With spring perpetually just around the corner, it’s time to venture back into your yard, get your green thumb ready, and grow a season’s worth of vegetables.
But before you even think about the money, time, and energy it will take to make your garden bloom again, consider this instead.
As most gardeners know, tending to a tomato plant is usually a real pain. But as it turns out, that ruby red vegetable is now easier to grow than ever before. And when you see how to add one to your yard without breaking a sweat, you’ll have more tomatoes than you’ll know what to do with!
Whenever spring rolls around, many people like to finally tackle all the landscaping work they planned over the winter, and that often means tending to their vegetable gardens. Growing produce is a great way to save money and eat organically, after all.
One of the most popular vegetables to grow in a garden is tomatoes. However, they have a tendency to be somewhat fickle while they sprout, and sometimes they can require much more work than the rest of the plants. That is, until now!
There is a nifty little trick that makes growing tomatoes cheap and easy, and it requires hardly any effort on your part. All you need is a bucket, tomatoes, and fresh potting soil. Healthy soil is the most important ingredient in this process…
The first thing you need to do is put the soil into your bucket. You don’t need a large container; a medium-sized pot will do just fine. You just want to make sure there’s enough space to leave a few inches around each vegetable.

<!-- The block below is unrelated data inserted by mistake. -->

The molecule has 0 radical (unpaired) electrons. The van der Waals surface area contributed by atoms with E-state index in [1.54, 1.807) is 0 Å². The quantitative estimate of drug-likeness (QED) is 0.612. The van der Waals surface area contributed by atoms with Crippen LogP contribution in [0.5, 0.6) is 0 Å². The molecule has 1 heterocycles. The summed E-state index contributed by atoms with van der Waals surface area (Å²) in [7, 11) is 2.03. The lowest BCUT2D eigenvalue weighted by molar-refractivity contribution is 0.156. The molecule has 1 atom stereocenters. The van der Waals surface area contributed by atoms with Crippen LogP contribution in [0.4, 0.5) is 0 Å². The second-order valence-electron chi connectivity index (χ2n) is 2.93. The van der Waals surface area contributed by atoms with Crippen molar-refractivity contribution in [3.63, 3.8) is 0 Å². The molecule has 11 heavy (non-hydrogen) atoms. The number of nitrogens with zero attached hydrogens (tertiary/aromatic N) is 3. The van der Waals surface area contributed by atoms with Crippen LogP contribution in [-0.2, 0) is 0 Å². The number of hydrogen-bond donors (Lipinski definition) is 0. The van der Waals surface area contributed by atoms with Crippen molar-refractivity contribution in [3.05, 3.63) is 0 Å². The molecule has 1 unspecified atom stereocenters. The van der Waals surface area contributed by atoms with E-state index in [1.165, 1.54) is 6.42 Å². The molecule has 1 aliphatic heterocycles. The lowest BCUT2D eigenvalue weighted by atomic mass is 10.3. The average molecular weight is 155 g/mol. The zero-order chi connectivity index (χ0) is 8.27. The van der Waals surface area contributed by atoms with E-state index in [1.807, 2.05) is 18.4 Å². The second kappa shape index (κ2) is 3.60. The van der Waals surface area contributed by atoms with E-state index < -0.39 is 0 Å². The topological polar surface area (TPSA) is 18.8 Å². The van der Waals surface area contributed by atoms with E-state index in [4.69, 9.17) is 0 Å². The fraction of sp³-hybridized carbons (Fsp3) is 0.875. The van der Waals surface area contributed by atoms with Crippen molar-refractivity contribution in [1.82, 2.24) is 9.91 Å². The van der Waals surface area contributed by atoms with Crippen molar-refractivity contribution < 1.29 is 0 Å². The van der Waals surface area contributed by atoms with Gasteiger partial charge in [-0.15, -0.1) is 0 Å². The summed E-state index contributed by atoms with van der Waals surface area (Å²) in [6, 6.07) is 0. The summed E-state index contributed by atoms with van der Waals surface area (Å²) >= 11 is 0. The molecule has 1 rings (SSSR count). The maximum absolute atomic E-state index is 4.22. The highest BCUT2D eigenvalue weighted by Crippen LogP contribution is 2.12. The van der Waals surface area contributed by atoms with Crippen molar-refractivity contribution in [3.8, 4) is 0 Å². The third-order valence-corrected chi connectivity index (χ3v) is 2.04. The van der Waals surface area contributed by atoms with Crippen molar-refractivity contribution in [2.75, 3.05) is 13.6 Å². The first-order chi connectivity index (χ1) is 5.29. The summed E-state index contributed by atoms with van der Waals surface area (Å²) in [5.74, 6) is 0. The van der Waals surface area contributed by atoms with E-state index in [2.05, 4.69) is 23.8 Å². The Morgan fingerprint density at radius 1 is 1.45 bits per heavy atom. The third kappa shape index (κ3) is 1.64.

Next, take one of your tomatoes (the riper it is, the better it’ll be to use), and cut it into slices that are roughly a quarter of an inch thick. You don’t want them so thin that they’re flimsy, but if they’re too thick, all the seeds won’t properly reach the soil.
Another thing to keep in mind when you’re choosing which tomato to use to place in the soil is the amount of seeds in each of the slices. Some tomatoes have more seeds than others, so you’ll want to use a tomato that’s seed-heavy.
Now that you have your tomato cut, carefully place the slices on the top of the soil. The most important thing to do here is leave at least a couple inches of space around each slice. Overcrowding will cause problems while the seedlings grow.
After you’ve careful positioned all of the tomato slices onto the soil, take more of the topsoil in your hands and cover the layer of tomatoes with it. You only want the slices to be covered by about half an inch, so don’t just dump a pile on top of them!
Now, gently pat down the topsoil so that you even out the entire surface layer. It should be flat on top and not bumpy and rippled. If the dirt isn’t distributed properly, some of the tomato seedlings won’t grow correctly, if at all.
Sounds super simple, right? Well, that’s because it is! Watch the video below to see the entire process above explained in more detail, and see what happens a few days after you plant your tomato slices. You’ll be in awe at the outcome!
It’s amazing that he managed to get such healthy sprouts in only two weeks, and with such little effort!
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